This model illustrates the growth of a tumor and how it
resists chemical treatment.  A tumor consists of two kinds
of cell: stem cells and transitory cells.  During mitosis, a
stem cell can divide asymmetrically, that is, one of its
progeny replaces the dividing parent stem cell, remaining a
stem cell. The other turns into a transitory cell that moves

Young transitory cells may divide, breeding other transitory
cells. This is known as symmetric division (or amplifying)
division.  The transitory cells stop dividing at a certain
age and change color from red to white to black, eventually
dying.  Stem cells do not die. Their life ends during a
mitosis when they are replaced by one of their daughter
cells that remains a stem cell.  After each division the
stem cell is quasi reincarnated.

A stem cell may also divide into two stem cells (blue
turtles), which is called  symmetric division.
In this example the static stem cell divides symmetrically
only once. Its blue progeny starts moving to the right,
dividing asymmetrically as it goes, producing its own
progeny. The second stem cell's activity is called
metastasis. It advances into distant sites and creates
another tumor colony. Notice that the metastasis is red. It
is made of young cells that die young and therefore do not
end as black dots as in the static tumor. As the disease
progresses, cells die younger and younger.

This model was contributed by Gershom Zajicek M.D.,
Professor of Experimental Medicine and Cancer Research at
The Hebrew University-Hadassah Medical School, Jerusalem.
SETUP: Clears the display window and creates two blue
neoplastic (cancerous) stem 			         
       cells.  One cell stays put and the other moves to the
GO: Runs the simulation.
SLOWDOWN: A high value slows down the process.
PEN:If it's 1, the cells trace their paths; if it's 0, they
do not.
KILL TRANSITORY CELLS: Kills transitory cells that are
younger than 5 time steps.  
KILL STEM CELL:  Kills a stem cell. If the adjacent
WHICH-STEM switch is set to 0, the original is eliminated.
If the switch is set to 1, the moving stem cell is
CELL-COUNT: Displays total number of living cells. 
PLOTWINDOW 1: plots the number of living cells.


Notice a blue dot. It is a normal stem cell that was
transformed into a tumor stem cell. Set the switch tool
called pen to 0, and click on 'go'. A tumor is formed as the
stem cell creates transitory cells, which reproduce
themselves.  It grows to a certain size. As it grows, a
bulge appears on the right side. This is a tumor outgrowth,
caused by symmetric mitosis of the stem cell, which will
turn into a metastasis and grow into remote regions.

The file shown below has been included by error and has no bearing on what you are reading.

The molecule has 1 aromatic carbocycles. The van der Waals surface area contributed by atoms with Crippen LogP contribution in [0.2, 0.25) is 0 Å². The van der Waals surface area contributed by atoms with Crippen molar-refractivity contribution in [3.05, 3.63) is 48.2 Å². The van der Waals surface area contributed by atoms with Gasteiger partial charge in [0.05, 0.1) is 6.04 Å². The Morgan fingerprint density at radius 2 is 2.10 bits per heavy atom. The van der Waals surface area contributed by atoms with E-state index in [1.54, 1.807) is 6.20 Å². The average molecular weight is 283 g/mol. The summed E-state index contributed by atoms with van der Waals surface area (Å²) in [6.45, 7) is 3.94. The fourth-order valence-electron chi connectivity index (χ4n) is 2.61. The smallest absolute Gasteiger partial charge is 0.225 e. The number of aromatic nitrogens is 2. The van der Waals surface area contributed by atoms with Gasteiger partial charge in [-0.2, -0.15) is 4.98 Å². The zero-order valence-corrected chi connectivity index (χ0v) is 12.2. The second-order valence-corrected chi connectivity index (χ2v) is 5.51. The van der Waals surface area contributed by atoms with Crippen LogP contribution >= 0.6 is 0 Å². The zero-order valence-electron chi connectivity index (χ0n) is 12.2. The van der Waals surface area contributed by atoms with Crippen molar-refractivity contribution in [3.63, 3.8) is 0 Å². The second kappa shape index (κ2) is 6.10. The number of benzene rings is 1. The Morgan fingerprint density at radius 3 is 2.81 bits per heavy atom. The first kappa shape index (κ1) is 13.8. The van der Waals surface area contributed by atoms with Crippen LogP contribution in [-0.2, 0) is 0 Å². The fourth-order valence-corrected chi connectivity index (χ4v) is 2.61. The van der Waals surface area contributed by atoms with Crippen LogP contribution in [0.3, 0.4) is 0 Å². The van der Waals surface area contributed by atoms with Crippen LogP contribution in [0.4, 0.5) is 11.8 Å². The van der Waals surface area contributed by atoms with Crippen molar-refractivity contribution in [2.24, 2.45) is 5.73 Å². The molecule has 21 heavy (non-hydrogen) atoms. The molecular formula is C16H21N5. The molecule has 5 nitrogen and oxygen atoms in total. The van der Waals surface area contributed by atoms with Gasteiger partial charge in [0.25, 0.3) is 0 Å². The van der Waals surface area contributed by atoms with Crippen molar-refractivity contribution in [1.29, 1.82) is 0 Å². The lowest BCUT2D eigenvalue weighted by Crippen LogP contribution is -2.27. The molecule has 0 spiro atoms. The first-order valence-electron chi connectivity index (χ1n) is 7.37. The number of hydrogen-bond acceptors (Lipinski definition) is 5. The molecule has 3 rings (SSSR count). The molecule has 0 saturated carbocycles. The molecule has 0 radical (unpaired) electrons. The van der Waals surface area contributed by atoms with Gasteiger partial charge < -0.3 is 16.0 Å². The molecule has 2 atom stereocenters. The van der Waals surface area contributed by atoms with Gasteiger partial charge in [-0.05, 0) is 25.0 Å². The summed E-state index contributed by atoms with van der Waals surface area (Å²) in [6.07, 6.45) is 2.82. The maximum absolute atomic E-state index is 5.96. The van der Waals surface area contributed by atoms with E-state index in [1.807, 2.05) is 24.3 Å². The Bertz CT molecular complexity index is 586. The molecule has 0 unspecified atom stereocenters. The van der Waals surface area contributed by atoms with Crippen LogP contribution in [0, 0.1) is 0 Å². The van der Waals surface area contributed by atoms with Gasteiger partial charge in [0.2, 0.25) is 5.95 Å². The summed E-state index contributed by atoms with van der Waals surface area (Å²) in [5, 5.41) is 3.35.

After a while the tumor and metastasis appear to reach their
ultimate size and nothing interesting seems to be happening.
 This illustrates how the tumor presents itself to the
physician -- a solid cell mass. In reality, this seemingly
solid mass conceals active cell turnover. In order to reveal
it, set the pen switch to 0, click on SETUP, and then click
on GO.  

Slow down the model so you can follow individual steps.  Set
the 		SLOWDOWN slider to 100, click on SETUP and GO, and
observe the blue stem cell. It divides into two blue stem
cells. One remains  static, and the other moves to the
Look at the static stem cell (blue). It breeds red cells
which age, move outward, and change their color as they go. 
The tumor is made of cells that move outward, aging as they
go. When young, they are red and create more transitory
cells. Then they turn white, then black, and then they die.

Follow the life and death of an individual cell by
double-clicking on it with the mouse and watching its
individual monitor.  

Try a treatment: click on the 'kill transitory cells'
button, while the model is running. This simulates treatment
with a chemical agent. The agent eliminates young (red)
cells that divide, and it spares older cells.  Note that the
tumor shrinks and  grows again. Continue with chemotherapy
(click on 'kill transitory cells') and watch the Plotwindow
1. Repeat the treatment several times until you have
understood why it fails.

Most chemical drugs known as M- and S- poisons inhibit cell
division and generally do not cause cell death. Only young
cells divide. Pushing the "kill transitory cells" button is
like injecting the tumor with a chemical drug that inhibits
cell production by young (red) cells.  It does not affect
older transitory cells that do not divide. They continue
aging and finally pass away. 

Let the tumor grow again. Then set which-stem switch to 1.
Click on 'kill stem cell' and continue running the model.
The right blue stem cell disappears. Its progeny live a bit
longer and then die. 
Set which-stem switch to 0. Click on "kill stem cell", and
watch the gradual disappearance of the tumor, as no new
cells are created and existing cells continue aging until
they die and disappear.	

The stem cell, known also as clonogenic cell, is generally
resistant to chemotherapy. It can be eliminated only with
high doses of chemicals, which endanger healthy stem cells.
In other words, the therapeutic margin of chemical drugs is
extremely narrow.  The problem is that clonogenic cells
maintain the tumor and propagate its metastases. 

Any questions? Before asking, continue exploring the model
until you grasp its behavior. The model reveals a hidden
dimension that is difficult to understand. It is the time
dimension of tissues (and the tumor) in the body.

What alternative treatments would you suggest?  How would
you model them here?